We all know it’s healthier to “eat clean”—but convenient packaged foods, and weird ingredients seem to lurk everywhere. Just ask Megan Kimble. The Tucson-based food writer spent an entire year avoiding all processed foods, a daunting challenge she chronicles in her new book, Unprocessed ($16, amazon.com).
As a busy grad student living on an annual salary of $16,780, Kimble discovered creative and affordable ways to trade packaged staples for a real-food diet. It wasn’t easy, she told Health: “But I found that once I got going and formed new habits and figured out favorite meals, it became automatic.” That said, she doesn’t recommend going cold turkey. “Start small,” she said. “Try unprocessing one kind of food, see how it feels, and take it from there.”
Below, Kimble shares her eight best tips for eating cleaner.
Fear not, to stave off these lurid and deplorable supermarket wallet-killers, Mr. FW and I assembled the below list of things we never, ever buy at the grocery store. Now, this is obviously based on our own experiences (like everything else in Frugalwoods-land!), so your mileage might vary depending on where you live and what you consume on a regular rotation.
Another grocery store week for us (yes, those are chips! don’t judge)
And now for a quick rundown of the Frugalwoods grocery situation for any new readers: our total grocery bill for two adults runs $300-$350/month. Since we don’t eat out or get take out, this amount includes every scrap of food and drop of drink we consume all month long, plus coffee and alcohol.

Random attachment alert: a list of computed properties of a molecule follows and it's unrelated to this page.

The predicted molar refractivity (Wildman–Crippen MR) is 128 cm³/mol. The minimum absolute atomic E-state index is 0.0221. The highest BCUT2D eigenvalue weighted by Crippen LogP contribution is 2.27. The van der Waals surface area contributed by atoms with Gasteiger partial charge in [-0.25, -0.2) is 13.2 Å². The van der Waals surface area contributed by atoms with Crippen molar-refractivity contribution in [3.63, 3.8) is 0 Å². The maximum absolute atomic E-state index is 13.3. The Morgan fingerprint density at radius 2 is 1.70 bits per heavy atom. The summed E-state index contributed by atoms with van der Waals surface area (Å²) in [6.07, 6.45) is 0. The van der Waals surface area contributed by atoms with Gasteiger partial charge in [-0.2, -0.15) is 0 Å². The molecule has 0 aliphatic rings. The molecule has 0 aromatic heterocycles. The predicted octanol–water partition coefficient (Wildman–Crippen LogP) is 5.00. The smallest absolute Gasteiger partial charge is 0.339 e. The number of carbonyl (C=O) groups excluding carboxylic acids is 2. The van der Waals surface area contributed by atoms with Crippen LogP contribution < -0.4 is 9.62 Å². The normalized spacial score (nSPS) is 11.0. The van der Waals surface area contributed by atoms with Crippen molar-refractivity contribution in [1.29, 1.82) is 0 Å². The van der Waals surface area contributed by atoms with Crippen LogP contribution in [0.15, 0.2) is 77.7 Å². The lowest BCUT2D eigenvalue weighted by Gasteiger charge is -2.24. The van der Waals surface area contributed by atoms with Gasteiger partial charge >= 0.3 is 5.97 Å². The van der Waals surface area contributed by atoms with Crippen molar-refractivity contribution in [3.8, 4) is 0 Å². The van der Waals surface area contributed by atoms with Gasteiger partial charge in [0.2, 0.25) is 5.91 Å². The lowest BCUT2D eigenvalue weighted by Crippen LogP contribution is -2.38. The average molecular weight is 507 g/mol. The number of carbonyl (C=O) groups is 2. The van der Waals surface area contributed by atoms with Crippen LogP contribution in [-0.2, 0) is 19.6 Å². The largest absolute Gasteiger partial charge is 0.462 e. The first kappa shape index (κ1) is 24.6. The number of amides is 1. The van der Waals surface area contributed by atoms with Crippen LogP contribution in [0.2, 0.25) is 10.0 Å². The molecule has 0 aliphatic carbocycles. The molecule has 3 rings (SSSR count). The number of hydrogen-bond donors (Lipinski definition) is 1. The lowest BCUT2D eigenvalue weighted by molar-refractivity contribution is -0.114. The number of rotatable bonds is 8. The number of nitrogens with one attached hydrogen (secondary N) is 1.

2. Meal skippers get fatter over time. When the skipped meal is breakfast, fat storage is accelerated.
3. The more we eat later in the day, or the later we eat in the day, the more likely it is that our meal will be converted to fat instead of muscle.
4. Other than an increased risk of diabetes and metabolic syndrome, breakfast skippers also have a 27% higher risk of coronary heart disease.
Head on over to T-Nation for the full article and three more points.
Bad news. Very bad news. You probably have all 5 of these deadly, fattening ingredients in your kitchen right now. Some of them might have been in last night’s dinner, and if you love peanut butter, one of them might be in Sunday morning’s breakfast. But you should NEVER eat these, because they are doing a LOT of damage to your body and your belly.
What makes me angry is that most TT readers have no idea that these “every day” ingredients are responsible for making you fat, keeping you tired and destroying your metabolism. Some people even still believe that ingredient #2 and #5 are healthy when in reality they’re actually the worst ingredients for your health.
Need a handy visual representation of what to eat? Harvard released this page and image to help us all out. Hopefully this will replace the current government standard.